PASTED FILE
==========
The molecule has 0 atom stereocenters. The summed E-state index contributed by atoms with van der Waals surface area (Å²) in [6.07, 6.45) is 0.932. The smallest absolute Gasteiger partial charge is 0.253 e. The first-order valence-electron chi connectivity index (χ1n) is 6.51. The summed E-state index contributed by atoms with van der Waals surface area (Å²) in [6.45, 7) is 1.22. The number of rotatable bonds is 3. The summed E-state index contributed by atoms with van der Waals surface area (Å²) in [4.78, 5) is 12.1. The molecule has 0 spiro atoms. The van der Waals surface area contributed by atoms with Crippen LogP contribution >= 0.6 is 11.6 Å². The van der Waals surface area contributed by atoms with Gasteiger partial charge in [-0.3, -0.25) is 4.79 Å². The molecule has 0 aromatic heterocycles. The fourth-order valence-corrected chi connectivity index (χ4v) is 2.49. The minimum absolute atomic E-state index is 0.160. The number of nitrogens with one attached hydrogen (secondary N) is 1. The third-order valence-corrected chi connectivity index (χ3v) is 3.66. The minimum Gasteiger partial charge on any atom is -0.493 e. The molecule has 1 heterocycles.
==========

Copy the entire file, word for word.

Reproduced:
The molecule has 0 atom stereocenters. The summed E-state index contributed by atoms with van der Waals surface area (Å²) in [6.07, 6.45) is 0.932. The smallest absolute Gasteiger partial charge is 0.253 e. The first-order valence-electron chi connectivity index (χ1n) is 6.51. The summed E-state index contributed by atoms with van der Waals surface area (Å²) in [6.45, 7) is 1.22. The number of rotatable bonds is 3. The summed E-state index contributed by atoms with van der Waals surface area (Å²) in [4.78, 5) is 12.1. The molecule has 0 spiro atoms. The van der Waals surface area contributed by atoms with Crippen LogP contribution >= 0.6 is 11.6 Å². The van der Waals surface area contributed by atoms with Gasteiger partial charge in [-0.3, -0.25) is 4.79 Å². The molecule has 0 aromatic heterocycles. The fourth-order valence-corrected chi connectivity index (χ4v) is 2.49. The minimum absolute atomic E-state index is 0.160. The number of nitrogens with one attached hydrogen (secondary N) is 1. The third-order valence-corrected chi connectivity index (χ3v) is 3.66. The minimum Gasteiger partial charge on any atom is -0.493 e. The molecule has 1 heterocycles.